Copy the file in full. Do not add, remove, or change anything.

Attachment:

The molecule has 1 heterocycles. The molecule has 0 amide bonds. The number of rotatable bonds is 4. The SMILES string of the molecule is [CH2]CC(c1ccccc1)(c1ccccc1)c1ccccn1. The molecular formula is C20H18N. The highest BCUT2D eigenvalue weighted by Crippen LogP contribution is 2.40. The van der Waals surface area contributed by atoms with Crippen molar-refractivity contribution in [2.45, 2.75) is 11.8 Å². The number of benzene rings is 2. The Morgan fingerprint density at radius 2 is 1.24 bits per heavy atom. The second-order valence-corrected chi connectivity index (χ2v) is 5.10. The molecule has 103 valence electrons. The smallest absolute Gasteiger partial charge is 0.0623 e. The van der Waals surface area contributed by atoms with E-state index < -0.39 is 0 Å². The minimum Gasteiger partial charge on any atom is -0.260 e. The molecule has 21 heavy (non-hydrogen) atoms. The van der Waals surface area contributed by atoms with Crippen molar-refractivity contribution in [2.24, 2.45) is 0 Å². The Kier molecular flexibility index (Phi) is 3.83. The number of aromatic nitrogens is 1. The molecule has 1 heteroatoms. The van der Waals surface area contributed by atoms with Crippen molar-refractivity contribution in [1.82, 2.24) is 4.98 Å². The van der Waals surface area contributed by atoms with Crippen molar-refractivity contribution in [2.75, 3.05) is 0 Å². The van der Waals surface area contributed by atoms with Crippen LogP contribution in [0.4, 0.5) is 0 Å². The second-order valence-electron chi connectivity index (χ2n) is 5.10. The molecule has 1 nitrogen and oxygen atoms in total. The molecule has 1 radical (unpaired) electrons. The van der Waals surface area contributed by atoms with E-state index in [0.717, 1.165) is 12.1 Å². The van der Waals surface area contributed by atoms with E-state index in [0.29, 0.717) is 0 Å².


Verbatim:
The molecule has 1 heterocycles. The molecule has 0 amide bonds. The number of rotatable bonds is 4. The SMILES string of the molecule is [CH2]CC(c1ccccc1)(c1ccccc1)c1ccccn1. The molecular formula is C20H18N. The highest BCUT2D eigenvalue weighted by Crippen LogP contribution is 2.40. The van der Waals surface area contributed by atoms with Crippen molar-refractivity contribution in [2.45, 2.75) is 11.8 Å². The number of benzene rings is 2. The Morgan fingerprint density at radius 2 is 1.24 bits per heavy atom. The second-order valence-corrected chi connectivity index (χ2v) is 5.10. The molecule has 103 valence electrons. The smallest absolute Gasteiger partial charge is 0.0623 e. The van der Waals surface area contributed by atoms with E-state index < -0.39 is 0 Å². The minimum Gasteiger partial charge on any atom is -0.260 e. The molecule has 21 heavy (non-hydrogen) atoms. The van der Waals surface area contributed by atoms with Crippen molar-refractivity contribution in [2.24, 2.45) is 0 Å². The Kier molecular flexibility index (Phi) is 3.83. The number of aromatic nitrogens is 1. The molecule has 1 heteroatoms. The van der Waals surface area contributed by atoms with Crippen molar-refractivity contribution in [1.82, 2.24) is 4.98 Å². The van der Waals surface area contributed by atoms with Crippen molar-refractivity contribution in [2.75, 3.05) is 0 Å². The van der Waals surface area contributed by atoms with Crippen LogP contribution in [0.4, 0.5) is 0 Å². The second-order valence-electron chi connectivity index (χ2n) is 5.10. The molecule has 1 nitrogen and oxygen atoms in total. The molecule has 1 radical (unpaired) electrons. The van der Waals surface area contributed by atoms with E-state index in [0.717, 1.165) is 12.1 Å². The van der Waals surface area contributed by atoms with E-state index in [0.29, 0.717) is 0 Å².